Scand J Work Environ Health 2005;31 suppl 2:88-95    pdf

Physical load exposure at construction sites

by Hartmann B, Fleischer AG

Objectives This field study analyzed work-related causes of musculoskeletal disorders to investigate the structure of physical workload in different occupations in the construction industry and rank different tasks with respect to the load on the lumber spine.

Methods An observation instrument (Arbeitswissenschaftliches Erhebungsverfahren für Bauarbeiten) and a specially devised data retrieval system (Allgemeines Datenerfassungs- und Analysesystem für Bauarbeit) provided material for a large database which allowed a differentiated analysis of load exposures. The study was comprised of data from 340 construction workers (bricklayers, scaffolders, carpenters, plumbers, and painters). On the basis of a regular daily worktime of 8 hours, specific statistical aspects were studied concerning manual materials handling, biomechanical pressure on lumbar disc L5/S1, and posture constraints during kneeling, squatting, bending and overhead positions.

Results The scaffolders (13.7% of the regular daily worktime), bricklayers using bricks requiring two hands (7.1%), and carpenters (6.7%) handled weights of >10 kg. With respect to lumbar disc L5/S1, the scaffolders and bricklayers often showed pressures in excess of 3.4 kN. Bricklaying required bent postures for 20.7–35.6% of the daily worktime. The painters (23.8%), plumbers (16.7%), and carpenters (7.2%) often worked in kneeling postures. The painters often used overhead positions (18.3%). The bricklayers and scaffolders had high frequencies of materials handling. The recovery time for this repetitive work was longer than threefold the load time.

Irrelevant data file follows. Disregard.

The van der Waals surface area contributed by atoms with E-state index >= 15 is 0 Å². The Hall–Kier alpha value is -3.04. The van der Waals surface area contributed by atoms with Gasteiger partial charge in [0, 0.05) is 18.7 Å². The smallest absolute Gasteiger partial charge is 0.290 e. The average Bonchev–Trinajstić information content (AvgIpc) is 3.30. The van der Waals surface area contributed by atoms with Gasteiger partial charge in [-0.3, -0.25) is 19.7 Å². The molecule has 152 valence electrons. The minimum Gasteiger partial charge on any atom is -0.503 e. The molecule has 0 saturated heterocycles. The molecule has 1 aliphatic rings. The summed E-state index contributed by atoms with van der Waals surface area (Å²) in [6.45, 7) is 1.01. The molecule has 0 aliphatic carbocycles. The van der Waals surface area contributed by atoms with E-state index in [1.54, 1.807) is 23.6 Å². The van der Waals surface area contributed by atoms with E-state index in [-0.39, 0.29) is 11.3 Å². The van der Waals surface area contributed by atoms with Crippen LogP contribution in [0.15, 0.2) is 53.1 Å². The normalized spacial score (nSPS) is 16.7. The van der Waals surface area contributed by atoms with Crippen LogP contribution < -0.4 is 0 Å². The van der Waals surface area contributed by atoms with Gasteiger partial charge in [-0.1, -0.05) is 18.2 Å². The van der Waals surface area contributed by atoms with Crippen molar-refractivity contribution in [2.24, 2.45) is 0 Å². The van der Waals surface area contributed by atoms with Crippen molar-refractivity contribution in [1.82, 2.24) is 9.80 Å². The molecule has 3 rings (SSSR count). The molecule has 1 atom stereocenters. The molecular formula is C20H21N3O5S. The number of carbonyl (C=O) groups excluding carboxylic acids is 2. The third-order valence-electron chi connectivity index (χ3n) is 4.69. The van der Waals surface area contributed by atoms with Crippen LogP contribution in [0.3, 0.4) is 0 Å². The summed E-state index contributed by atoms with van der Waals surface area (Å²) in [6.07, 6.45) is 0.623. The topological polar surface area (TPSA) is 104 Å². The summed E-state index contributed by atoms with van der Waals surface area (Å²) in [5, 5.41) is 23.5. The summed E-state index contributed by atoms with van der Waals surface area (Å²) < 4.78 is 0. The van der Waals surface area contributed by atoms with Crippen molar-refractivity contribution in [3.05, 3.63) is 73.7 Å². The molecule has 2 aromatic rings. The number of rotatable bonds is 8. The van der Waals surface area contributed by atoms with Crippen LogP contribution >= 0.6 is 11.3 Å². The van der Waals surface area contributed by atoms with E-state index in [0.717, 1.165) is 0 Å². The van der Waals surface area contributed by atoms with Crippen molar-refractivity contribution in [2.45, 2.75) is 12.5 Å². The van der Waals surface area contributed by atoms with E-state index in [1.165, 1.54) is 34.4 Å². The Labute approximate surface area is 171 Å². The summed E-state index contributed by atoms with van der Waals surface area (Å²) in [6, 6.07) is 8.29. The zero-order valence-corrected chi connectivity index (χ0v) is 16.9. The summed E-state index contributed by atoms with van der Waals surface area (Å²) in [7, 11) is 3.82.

Conclusions This study showed that it is possible to rank different construction tasks with respect to load exposure. In addition it was shown that preventive measures such as improved ergonomic design, organizational structure, training, and medical health care are needed.